Then the time set in leaves started changing their shades: crimson, scarlet, pallid, variegated hues overtaking them- and these colours snapped off the branches, to be trampled underfeet or to loaf about along with the wandering chilly blasts.
Although autumn had overtaken Murree, yet this change was pleasing for Thaubia. She could now accompany me on walk, loiter about shopping on The Mall leisurely. I could share time with her, as my engagements had been limited. Our life normalized and much of wearisome and boredom we shook off the selves. However, as ill luck would have it, our two daughters fell ill, one after the other…This unpleasant occurrence coincided with the first snowfall. The process of pouring icecles was quite new to the children, I felt immensely amused with the view as well and Thaubia too was beside herself. She raced on snow with the girls, giggled with them, and as they slipped and were carried away along, laughed heartily, slide and skid herself also, shrieked and made lot of fun. Laughter filled her eyes with water, her whole being reflecting merriment from the pores. Her body swirled and by rubbing her red nose, she turned it still redder. To me Murree transformed into beauty personified by the addition of myThaubia’s comeliness to it. But woe-be-tide the chilly winds! Both our daughters fell ill, one after the other.
With a view to forestalling another fit of rage to Thaubia, I purchased an iron grating, stored dry firewood and had the quilts mended from Pindi. Still, however, the room would not be heated the night through. The girls who slept separately since their early years. Would perforce creep into our bed, clinging side by side, and we dared not turn over from the fear of exposing our bare bodies to the ice cold frozen bedding. Then, snow had also fallen many feet deep. Leaves had long departed from branches and lay huned under ice. The whole scene presented a milky whitened look as far as the eye could see. The sloped roofs of houses courtyards, cobbles and shrubs, leafless boughs and bushes all wore an appearance of chiseled marble work. This disagreeable situation worried my heart about the sparrow and its younglings, which awoke my punctually with their sweet singing each morning, albeit all their fair weather friends, which flew dashing in the air, had migrated from this benumbed surrounding.
The girls were confined to the house, Thaubia busy thrusting wood bits into the “hearth”, kindling fire with blow, pipe, exhorting the kids to sit by the fireside. There was a chimney to drain out smoke, still the room would be filled with it, and the doors had to be flung open at times to make its way out through them. The smoke emitted but in the meanwhile icy gusts of wind burst in. Overagain the grating had to be heated and the room warmed up. This exhausting exercise of Thaubia continued as routine.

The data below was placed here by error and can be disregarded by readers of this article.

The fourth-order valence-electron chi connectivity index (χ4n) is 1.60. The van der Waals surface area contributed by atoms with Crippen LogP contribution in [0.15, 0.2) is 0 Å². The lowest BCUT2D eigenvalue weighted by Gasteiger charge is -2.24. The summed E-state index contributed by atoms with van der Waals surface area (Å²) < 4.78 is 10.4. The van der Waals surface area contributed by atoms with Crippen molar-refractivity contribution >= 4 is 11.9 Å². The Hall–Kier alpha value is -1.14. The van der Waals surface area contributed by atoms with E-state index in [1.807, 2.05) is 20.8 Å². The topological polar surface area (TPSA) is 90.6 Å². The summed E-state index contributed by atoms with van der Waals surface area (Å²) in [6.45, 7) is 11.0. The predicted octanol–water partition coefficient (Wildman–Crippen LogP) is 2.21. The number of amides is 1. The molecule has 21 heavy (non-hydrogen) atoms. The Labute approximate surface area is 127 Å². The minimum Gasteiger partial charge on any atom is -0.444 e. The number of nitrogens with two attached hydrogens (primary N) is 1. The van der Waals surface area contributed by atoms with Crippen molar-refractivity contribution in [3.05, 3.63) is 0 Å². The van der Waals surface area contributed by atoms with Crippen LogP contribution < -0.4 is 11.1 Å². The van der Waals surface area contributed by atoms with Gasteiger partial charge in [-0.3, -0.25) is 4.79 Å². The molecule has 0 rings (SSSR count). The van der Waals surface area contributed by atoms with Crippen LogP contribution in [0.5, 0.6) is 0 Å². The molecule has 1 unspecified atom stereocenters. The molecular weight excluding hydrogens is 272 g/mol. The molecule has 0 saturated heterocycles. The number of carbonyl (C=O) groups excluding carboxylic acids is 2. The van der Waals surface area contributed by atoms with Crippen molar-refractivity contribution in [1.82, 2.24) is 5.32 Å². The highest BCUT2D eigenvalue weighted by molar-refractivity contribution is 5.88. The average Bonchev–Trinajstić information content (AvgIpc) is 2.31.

Amidst this busy schedule, dawned the black morning which still haunts me. In its consequence, I had to depart from Murree. Had I not done so, I would still be jolted out of my slumber, startled and choked, having the off repeated nightmare-Murree wrapped in its white shroud, Thaubia sleeping with the daughters, clasping them in her arms. This was the dream, which I had incessantly for many nights following the black morn. On every occasion I arose shocked and choked. In order to escape this paranoia I had to depart from Murree.
On that black morn, as was my wont, I got up very early. The sparrow and its two younglings, having taken the feed, had retired to their nest. I was perturbed because Thaubia was still asleep that late, though the girls were already out of bed, rubbing and reddening their puny noses. Then, all at once Thaubia turned her side and mumbled.
“My body is racking—-“
In anxiety I felt her body, it was feverous, I said.
“You are running temperature.”
She stood up, put her dress in order, rubbed the nose with her scarf whining, and spoke thus:
“It is low, may God, that our children recover.”
I finished my breakfast and started to go to the office. She came running behind. I stopped and enquired if it was all right.
She said. “The ventilator, over the kitchen door that opens into the courtyard, has a pane missing. It is not there since our arrival in this house. It mattered not much before, but now cold wind finds its way through it almost freezing the room the whole night. Manage to get apaneglass fitted there. I noticed her face lost its luster as she uttered these words.
“Why not, do not worry, the glass will certainly be fixed today” So I answered, faintly touching her cheek with my finger.
The following morning was one when I could not get up to offer my morning prayer. When I awoke, as if with a spasmodic jolt, light had crept into every nook and corner of the room. In frantic haste I jumped out of my bed. Thaubia was fast asleep holding the children in the fold of her arms. The sparrow an its two younglings were missing. I shuddered.
“Oh my God, let no misfortune befall!” I murmured and ran towards the kitchen. It was absolutely quiet in the nest. Suddenly my eyes ran on to the ventilator, with its glass-pane lately fixed. Outside it had gathered crystal flakes of snow. My heart began beatinghorrendusly. I opened the door and walked out. Murree lay enwrapped in the double-plaid shawl. My eyes slipped over to the flat of a white mount, close by the kitchen threshold. I knelt down and squatted. With my finger I scraped the heap. Snow fell apart to reveal that Murreewore not the plaided shawl, it was wrapped in a white shroud- and with it lay the sparrow sprawling its wings, buried underneath were the two younglings, having breathed their last.
My head whirled. The same finger, which had touched the hot face of Thaubia this morning, and had just unearthed from below the snow three lifeless bodies, seemed piercing through my chest-down, deep down. I rushed back into the room. Thaubia was still fast asleep holding the children in the fold of her arms. I shook her in a fretted fit, tears gushed out of my eyes and my throat choked with sobbing.
[Translated from the Urdu, by Prof.Shaukat Wasti]